What if non-Christians wanted (trigger warning) to appropriate Jesus?

Woe to you, black and white Christians and Americans, hypocrites! For you don’t even hold events to commemorate Black Muslims or Black Panthers, and you refuse to read books about black nationalism, saying “if we had lived during the 1960s Rights movement we would not have taken part with the criminal justice system that sent Huey Newton and Angela Davis to jail.” Thus you witness against yourselves that you are sons and daughters of those who murdered Malcolm X. Fill up then the measure of your nationalist and Christian fathers and mothers. You black and white Christians and Americans, how are you to escape being sentenced to hell? Therefore I send you Ta-Nehisi Coates and Michael Eric Dyson, some of whom you will mock and some you will call anti-American in your churches and troll on social media so that on you may come all the righteous blood shed on earth from the righteous Fred Hampton to John Africa whom you burned in Philadelphia. I say to you, all these things will come upon Baby Boomer and Millennial generations.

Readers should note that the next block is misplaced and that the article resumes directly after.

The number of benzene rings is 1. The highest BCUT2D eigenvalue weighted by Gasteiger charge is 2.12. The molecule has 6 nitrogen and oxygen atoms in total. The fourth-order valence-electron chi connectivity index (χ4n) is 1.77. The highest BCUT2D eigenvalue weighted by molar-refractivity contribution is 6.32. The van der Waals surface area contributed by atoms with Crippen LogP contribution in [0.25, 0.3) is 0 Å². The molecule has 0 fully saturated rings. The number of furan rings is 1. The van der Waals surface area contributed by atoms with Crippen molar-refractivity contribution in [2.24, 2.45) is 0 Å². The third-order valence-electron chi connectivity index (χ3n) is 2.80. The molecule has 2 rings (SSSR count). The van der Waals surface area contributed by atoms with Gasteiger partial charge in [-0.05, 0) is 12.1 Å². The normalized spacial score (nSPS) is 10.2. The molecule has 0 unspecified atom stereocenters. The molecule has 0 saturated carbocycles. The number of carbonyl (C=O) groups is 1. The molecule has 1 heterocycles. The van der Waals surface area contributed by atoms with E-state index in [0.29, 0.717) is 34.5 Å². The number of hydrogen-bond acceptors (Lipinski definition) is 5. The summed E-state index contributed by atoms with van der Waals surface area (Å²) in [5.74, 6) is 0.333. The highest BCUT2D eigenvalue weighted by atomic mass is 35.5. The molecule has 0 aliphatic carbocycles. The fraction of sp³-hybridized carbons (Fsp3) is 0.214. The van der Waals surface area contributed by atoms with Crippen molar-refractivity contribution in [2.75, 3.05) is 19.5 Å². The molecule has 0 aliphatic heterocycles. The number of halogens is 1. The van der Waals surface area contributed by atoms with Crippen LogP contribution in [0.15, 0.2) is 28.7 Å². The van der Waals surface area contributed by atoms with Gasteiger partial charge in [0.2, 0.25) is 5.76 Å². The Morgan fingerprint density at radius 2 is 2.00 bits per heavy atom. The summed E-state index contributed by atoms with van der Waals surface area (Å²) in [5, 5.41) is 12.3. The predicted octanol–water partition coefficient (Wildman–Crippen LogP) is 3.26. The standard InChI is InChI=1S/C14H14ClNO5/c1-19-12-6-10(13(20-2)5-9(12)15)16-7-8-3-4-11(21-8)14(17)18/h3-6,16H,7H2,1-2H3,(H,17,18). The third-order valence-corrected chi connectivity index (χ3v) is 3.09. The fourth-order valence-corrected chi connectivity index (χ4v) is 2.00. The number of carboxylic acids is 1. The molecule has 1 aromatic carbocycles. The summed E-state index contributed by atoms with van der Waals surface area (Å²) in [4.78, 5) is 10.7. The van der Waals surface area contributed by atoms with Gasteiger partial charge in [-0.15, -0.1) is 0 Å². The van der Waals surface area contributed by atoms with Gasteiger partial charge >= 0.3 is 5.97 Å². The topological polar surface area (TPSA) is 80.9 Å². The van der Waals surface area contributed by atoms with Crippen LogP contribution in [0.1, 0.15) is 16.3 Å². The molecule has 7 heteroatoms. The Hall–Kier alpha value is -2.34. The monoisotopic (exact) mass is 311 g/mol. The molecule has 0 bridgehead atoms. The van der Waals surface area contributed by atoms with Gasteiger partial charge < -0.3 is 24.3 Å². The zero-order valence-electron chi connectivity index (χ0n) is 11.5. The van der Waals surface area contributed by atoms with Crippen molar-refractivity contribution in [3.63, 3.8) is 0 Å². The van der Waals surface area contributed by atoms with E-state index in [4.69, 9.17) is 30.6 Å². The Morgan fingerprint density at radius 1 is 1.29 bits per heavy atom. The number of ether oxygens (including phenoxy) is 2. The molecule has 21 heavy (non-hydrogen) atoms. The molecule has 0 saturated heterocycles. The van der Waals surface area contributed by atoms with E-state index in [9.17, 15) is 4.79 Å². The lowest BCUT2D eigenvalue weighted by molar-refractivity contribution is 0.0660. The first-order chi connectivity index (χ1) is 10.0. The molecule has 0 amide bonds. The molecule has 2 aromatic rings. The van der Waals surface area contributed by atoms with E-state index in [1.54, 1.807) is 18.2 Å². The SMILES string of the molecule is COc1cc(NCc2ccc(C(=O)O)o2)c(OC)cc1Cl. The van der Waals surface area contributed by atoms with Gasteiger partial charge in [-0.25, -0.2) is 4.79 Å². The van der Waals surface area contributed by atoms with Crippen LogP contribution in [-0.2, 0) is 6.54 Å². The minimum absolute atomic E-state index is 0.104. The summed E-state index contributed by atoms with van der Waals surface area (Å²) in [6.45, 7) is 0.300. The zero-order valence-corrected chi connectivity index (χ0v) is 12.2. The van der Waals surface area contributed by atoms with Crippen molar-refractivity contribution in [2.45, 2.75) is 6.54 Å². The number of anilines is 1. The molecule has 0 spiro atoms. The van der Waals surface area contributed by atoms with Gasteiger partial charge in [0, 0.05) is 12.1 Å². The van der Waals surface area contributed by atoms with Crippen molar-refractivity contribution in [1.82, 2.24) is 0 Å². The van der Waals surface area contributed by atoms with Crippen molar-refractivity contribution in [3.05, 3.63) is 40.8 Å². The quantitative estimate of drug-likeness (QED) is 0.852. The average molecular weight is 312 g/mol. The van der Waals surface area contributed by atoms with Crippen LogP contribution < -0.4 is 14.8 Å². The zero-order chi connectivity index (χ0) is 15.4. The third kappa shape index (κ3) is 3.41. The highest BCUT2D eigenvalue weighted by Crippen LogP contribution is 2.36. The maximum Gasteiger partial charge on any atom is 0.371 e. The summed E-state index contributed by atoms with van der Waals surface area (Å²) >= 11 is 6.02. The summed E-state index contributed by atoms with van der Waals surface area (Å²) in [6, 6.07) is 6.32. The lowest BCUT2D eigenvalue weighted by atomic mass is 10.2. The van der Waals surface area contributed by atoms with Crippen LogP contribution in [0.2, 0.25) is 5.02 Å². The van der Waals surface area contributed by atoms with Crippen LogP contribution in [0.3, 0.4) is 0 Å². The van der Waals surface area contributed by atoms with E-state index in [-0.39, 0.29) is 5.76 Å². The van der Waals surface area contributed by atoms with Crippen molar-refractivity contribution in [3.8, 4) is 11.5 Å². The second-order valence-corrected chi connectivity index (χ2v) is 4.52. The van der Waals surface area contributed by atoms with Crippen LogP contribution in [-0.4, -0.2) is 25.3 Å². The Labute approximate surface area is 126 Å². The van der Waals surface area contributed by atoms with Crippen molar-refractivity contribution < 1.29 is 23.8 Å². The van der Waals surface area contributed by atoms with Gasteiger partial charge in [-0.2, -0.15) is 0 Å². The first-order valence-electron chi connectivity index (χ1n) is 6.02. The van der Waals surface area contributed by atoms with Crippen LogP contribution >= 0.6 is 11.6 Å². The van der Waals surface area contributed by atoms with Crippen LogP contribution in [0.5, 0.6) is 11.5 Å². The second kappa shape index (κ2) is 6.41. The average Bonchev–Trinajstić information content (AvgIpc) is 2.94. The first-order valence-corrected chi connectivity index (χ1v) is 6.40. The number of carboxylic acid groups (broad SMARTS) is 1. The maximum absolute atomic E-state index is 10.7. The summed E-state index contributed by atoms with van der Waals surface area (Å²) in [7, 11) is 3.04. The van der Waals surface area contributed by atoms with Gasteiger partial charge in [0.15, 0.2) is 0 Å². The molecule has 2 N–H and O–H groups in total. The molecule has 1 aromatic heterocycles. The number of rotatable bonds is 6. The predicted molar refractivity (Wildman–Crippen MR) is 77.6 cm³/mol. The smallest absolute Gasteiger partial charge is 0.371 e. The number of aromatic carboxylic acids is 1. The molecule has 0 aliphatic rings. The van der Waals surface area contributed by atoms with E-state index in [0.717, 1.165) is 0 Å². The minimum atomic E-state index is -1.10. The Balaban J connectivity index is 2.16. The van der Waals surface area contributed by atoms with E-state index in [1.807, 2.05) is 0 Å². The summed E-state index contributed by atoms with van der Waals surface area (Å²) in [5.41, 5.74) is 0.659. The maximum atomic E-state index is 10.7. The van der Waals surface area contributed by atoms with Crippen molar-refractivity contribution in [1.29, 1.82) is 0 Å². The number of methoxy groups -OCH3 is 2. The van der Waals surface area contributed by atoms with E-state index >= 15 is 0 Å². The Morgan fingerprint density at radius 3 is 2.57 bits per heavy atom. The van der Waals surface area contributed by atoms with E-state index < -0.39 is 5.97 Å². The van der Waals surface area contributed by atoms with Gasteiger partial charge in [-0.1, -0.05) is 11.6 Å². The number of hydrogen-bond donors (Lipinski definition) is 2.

Or is the idea that only Christians get to add to Scripture?

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I Would Like to Know What It’s Like to Write for the New York Times

We hear a lot these days about how poorly certain Americans understand their neighbors, especially when it comes to racial differences.

But if I can’t understand the experience of a person of color, am I any better equipped to understand a great grandchild of Irish immigrants who worked as domestic help in Boston?